Objective: A lack of standardized surveillance or reporting of tick-borne diseases (TBDs) in Illinois creates uncertainty for veterinarians regarding TBDs occurring within their practice geography or which TBDs may be encroaching on their area from neighboring territories. Therefore, the objective of this study was to gauge the knowledge, attitudes, and practices of veterinary professionals in Southern and Central Illinois to establish a foundation for targeting educational and outreach programs that address knowledge gaps. Sample: 72 veterinary professionals in Central and Southern Illinois. Procedures: An online knowledge, attitudes, and practices survey was distributed to veterinary professionals in Southern and Central Illinois. Poisson regression analyses were conducted to determine factors associated with knowledge scores and the estimated number of TBD cases diagnosed. Results: Knowledge scores were significantly higher among veterinary practitioners with recent (within the last 5 years) training on TBD. The number of cases of TBD diagnosed was higher among those reporting concern about TBD, and among those who routinely test for TBDs. The types of diseases diagnosed were heavily influenced by the diagnostic method used. Clinical relevance: This study paints a cohesive picture of human factors associated with diagnosing veterinary diseases and TBD prevalence in Southern and Central Illinois. Our results highlight the importance and practical value of veterinary continuing education on ticks and TBDs for both companion animals and public health. Building capacity for training veterinarians in parasitology using partnerships between academia and industry may strengthen the knowledge and understanding of ticks and tick-borne pathogens in the veterinary community.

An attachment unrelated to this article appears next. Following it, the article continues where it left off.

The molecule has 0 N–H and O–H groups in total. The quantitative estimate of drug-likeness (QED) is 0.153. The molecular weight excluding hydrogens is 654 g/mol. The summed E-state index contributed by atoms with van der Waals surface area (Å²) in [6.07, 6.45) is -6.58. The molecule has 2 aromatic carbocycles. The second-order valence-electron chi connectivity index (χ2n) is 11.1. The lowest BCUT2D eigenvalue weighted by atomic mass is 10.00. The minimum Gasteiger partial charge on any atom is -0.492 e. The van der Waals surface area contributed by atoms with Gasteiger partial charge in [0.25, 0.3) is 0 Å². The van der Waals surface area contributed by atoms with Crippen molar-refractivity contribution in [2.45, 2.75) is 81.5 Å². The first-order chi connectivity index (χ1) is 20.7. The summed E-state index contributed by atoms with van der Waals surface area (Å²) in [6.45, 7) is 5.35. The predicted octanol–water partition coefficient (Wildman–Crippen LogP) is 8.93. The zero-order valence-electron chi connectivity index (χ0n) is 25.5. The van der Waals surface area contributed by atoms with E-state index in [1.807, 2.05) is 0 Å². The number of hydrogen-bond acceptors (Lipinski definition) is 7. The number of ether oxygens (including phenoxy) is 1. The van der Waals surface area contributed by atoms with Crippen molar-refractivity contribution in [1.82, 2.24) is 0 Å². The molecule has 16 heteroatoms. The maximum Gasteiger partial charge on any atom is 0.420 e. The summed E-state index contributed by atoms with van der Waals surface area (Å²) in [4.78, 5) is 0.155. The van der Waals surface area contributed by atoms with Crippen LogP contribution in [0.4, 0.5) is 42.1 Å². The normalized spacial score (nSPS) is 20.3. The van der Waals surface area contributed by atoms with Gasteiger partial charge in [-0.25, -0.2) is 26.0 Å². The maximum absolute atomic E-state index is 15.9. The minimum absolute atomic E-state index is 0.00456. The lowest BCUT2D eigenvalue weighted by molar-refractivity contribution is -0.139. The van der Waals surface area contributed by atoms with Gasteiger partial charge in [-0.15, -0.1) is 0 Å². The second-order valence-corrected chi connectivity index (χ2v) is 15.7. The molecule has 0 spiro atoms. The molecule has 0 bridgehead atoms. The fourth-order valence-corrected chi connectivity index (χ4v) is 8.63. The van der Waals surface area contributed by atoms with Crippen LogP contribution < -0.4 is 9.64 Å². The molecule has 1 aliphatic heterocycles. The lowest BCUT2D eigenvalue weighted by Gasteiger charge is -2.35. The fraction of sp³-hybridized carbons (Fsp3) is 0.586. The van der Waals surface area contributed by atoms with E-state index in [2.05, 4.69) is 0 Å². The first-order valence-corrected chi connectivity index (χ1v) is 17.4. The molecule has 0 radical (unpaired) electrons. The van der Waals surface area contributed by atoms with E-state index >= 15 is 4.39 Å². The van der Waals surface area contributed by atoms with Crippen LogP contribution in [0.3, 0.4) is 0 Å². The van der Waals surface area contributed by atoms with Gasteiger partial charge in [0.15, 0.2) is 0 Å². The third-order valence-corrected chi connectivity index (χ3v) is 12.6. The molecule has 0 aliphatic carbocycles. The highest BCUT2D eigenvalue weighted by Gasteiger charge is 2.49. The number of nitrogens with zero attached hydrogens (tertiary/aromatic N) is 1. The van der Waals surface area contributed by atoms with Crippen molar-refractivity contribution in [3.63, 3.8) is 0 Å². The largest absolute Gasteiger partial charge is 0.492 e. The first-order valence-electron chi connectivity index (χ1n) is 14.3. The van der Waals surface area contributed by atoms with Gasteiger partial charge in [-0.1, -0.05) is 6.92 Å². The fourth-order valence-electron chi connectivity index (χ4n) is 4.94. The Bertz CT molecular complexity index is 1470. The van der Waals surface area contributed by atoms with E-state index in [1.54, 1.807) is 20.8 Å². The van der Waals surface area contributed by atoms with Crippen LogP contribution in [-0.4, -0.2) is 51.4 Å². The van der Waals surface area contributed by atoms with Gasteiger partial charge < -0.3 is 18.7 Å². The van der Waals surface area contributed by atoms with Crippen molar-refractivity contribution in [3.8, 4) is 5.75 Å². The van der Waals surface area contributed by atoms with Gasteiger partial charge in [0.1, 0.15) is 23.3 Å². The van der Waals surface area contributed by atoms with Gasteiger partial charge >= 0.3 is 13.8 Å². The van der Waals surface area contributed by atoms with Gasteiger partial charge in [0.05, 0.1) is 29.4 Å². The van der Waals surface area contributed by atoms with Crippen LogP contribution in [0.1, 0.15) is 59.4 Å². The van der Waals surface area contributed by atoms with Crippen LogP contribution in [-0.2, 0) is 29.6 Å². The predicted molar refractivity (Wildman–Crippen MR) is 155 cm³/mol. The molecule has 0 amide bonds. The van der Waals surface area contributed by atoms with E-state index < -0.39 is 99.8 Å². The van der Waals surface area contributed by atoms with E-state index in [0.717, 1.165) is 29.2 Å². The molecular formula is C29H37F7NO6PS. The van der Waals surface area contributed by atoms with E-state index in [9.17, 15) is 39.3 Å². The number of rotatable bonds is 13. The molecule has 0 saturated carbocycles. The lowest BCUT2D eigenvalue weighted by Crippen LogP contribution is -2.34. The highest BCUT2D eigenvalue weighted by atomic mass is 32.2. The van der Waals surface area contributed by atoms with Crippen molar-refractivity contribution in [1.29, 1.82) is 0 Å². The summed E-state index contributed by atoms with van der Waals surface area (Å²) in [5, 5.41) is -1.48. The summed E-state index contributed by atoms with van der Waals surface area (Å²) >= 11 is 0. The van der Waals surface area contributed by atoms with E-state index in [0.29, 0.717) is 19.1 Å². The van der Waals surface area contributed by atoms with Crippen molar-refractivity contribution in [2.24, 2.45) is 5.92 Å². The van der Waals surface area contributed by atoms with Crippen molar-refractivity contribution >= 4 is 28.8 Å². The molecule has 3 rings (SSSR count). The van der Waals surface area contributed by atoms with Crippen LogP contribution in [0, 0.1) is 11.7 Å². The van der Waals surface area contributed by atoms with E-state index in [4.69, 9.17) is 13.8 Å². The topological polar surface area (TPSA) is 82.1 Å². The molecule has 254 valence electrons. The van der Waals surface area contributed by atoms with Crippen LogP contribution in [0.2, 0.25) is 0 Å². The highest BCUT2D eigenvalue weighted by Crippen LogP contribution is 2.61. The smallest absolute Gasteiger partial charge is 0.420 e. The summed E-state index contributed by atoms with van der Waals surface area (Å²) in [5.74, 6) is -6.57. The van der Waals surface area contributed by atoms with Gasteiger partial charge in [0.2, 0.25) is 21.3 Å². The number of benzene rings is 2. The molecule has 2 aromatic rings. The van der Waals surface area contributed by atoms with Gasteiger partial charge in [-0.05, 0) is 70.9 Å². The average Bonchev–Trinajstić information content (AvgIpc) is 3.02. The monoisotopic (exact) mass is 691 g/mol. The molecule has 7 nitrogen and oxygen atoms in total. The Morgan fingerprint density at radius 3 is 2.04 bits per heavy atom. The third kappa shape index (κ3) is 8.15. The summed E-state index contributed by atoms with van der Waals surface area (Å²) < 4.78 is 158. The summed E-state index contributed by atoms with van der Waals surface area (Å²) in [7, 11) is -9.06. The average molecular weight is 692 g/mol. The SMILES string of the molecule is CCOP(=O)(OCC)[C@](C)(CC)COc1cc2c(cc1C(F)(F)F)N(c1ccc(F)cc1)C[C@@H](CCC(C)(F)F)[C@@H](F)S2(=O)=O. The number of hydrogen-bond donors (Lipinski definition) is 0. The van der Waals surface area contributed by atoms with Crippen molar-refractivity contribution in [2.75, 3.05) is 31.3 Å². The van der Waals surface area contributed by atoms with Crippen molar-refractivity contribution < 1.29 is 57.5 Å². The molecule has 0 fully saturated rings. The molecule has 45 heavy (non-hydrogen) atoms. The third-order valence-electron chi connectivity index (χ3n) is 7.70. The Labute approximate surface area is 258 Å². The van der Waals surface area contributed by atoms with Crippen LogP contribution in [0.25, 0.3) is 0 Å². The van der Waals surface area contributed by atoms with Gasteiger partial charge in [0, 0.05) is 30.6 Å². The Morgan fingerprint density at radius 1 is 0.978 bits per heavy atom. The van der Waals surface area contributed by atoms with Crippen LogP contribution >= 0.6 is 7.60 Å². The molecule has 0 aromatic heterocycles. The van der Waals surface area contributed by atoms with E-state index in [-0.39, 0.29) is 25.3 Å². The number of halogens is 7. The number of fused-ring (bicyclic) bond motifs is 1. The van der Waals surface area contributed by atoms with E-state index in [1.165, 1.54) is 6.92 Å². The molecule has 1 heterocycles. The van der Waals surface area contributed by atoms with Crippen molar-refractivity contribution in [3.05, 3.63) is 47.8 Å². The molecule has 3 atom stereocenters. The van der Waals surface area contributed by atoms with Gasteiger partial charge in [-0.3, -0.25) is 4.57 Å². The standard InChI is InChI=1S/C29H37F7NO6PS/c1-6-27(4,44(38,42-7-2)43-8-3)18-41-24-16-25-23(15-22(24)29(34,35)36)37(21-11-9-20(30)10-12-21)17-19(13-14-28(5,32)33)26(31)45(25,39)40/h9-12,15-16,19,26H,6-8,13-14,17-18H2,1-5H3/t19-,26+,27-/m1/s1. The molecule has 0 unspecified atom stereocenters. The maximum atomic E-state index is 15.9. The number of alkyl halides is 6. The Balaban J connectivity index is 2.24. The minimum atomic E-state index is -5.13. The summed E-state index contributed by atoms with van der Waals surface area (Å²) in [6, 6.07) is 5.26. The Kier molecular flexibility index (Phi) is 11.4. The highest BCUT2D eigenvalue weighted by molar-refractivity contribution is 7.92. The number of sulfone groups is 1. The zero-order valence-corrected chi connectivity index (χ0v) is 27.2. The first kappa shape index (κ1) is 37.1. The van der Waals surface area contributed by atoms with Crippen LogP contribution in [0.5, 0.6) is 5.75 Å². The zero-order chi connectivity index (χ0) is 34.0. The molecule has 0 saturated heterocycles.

- Tick-borne diseases
ASJC Scopus subject areas
- Public Health, Environmental and Occupational Health
- Infectious Diseases